China and the growth of cyber-espionage
5Some circumstantial evidence is very strong, as when you find a trout in the milk.” — Henry David Thoreau
For centuries, China has been lending pandas to countries as a goodwill gesture. And the gambit usually works.
On cue, Ontario Premier Kathleen Wynne, Foreign Affairs Minister John Baird and Toronto Mayor Rob Ford have been jockeying for a spot in the photo-op with Laureen Harper when giant pandas Er Shun (“Double Smoothness”) and Da Mao (“Big Mao Tse-Tung”) arrive at Pearson airport this Monday.
It might be unseemly to look a gift giant panda in the mouth.
But here goes: Computer hackers widely thought to be based in China target North American governments and businesses thousands of times every day.
In 2010, cyberspies thought to be operating from China broke into computers at Canada’s Treasury Board and Finance and Defence Departments in what Daniel Tobok, a U.S. cyber detective called in to investigate the breaches, described as “one of the biggest attacks we have ever seen.” Earlier that year, hackers of suspected Chinese origin attacked several Bay Street law firms in an espionage bid tied to the ultimately failed $38-billion takeover offer for Saskatchewan’s Potash Corp. by a British firm. Last month, the Wall Street Journal reported that, according to an ex-Nortel Networks Corp. employee, Nortel’s computer databases had been systematically plundered by China-based hackers from 2000 to 2009, when Nortel filed for bankruptcy protection. Back in 2010, two U.S. groups examining cyberattacks claimed that computers at diplomatic posts and government operations in 103 countries had been cracked by cyberspies working from computer servers in China. And in January, the Virginiabased security firm Mendicant reported that a facility on the outskirts of Shanghai thought to be run by the People’s Liberation Army had stolen trade secrets from more than 140 U.S. companies, including Ford, General Motors, Motorola, Dupont, Dow Chemical and Cargill. The problem has become sufficiently acute to vie with America’s efforts, similar to Canada’s, to develop friendlier relations with a China whose markets we seek greater access to and whose potential as a regional military hegemony the U.S. and its allies Japan, Taiwan and South Korea have sought to restrain only by “softpower” diplomatic means. Alluding to China without naming it, U.S. President Barack Obama in his January state of the union address declared that offshore cyberattackers “are seeking the ability to sabotage our power grid, our financial institutions and our air traffic control systems.” Last month, Obama unveiled measures to better protect publicand private-sector U.S. computer networks from sabotage and theft of intellectual property and military secrets. Any student of the 19th-century Opium Wars will attest that economic empire building — in that case by the British and Americans — is an ugly business. With China emerging as an economic superpower, poised to overtake the U.S. in GDP by mid-century, it wouldn’t surprise any future historian that suspected rampant intellectual property theft played an essential role in China’s economic miracle. Which China denies, of course. Last month, the Chinese embassy in Ottawa released a statement saying, “Cyberattacks are translational and anonymous. It is irresponsible to prejudge the origin of attacks without thorough investigation and hard evidence.”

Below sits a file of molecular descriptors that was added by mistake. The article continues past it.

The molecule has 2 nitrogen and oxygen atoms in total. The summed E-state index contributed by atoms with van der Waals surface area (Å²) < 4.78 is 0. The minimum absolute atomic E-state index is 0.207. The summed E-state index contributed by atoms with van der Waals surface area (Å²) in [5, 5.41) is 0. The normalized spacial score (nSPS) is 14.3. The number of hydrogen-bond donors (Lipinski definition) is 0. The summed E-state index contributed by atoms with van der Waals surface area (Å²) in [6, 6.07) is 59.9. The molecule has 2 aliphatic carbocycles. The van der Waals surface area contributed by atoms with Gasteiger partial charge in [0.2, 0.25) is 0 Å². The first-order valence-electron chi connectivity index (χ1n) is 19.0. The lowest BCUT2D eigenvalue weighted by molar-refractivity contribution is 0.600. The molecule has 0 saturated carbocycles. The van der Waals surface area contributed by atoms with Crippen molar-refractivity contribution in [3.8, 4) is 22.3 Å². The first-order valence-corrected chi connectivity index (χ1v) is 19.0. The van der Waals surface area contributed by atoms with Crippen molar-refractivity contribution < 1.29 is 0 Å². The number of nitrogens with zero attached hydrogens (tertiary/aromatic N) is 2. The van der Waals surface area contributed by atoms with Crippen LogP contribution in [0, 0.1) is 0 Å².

The Chinese have lately gone further, insisting this month that they are the chief victims of hacker theft of military and trade secrets, mostly of U.S. origin. But there’s no hard evidence for that claim, either.
In a cat-and-mouse game where an Internet domain name of two weeks’ existence passes as hard proof, the preponderance of circumstantial evidence points to China.
In 2011, McAfee, the U.S. computer security firm, asserted that hackers based in China had stolen trade secrets from western oil companies.
With China emerging as an economic superpower, poised to overtake the U.S. in GDP by mid-century, it wouldn’t surprise any future historian that suspected rampant intellectual property theft played an essential role in China’s economic miracle
Classified files held by the U.S. government link several cyberattacks to the Chinese army. WikiLeaks has published diplomatic cables linking cyberattacks on Google and Intel Corp. to operatives in the Chinese Politburo.
And Mendicant insists that the years of hacking it uncovered could not have happened without the “full knowledge and co-operation” of Beijing, given China’s relentless control of Internet activity.
Yet global security experts don’t suspect the Politburo of a master plan.
Instead, they link cybermalice to China’s army, its spy agencies, powerful state-owned enterprises, and to Chinese regional military authorities.
Each group keeps the others in the dark about what they’re doing. This, conveniently, offers “plausible deniability” to China’s political leadership.
I’m no less immune to the seductive cuteness of pandas than the next person.
But given the immensity of the 24/7 cyberattacks we’re enduring, and China’s intransigence on the issue, I’d prefer we made our own gesture — likely the first on record. I’d turn Er Shun and Da Mao back to the only homes they’ve known, in southwest China.
“Gesture politics” has its place, I suppose, but not when economies are at stake. email@example.com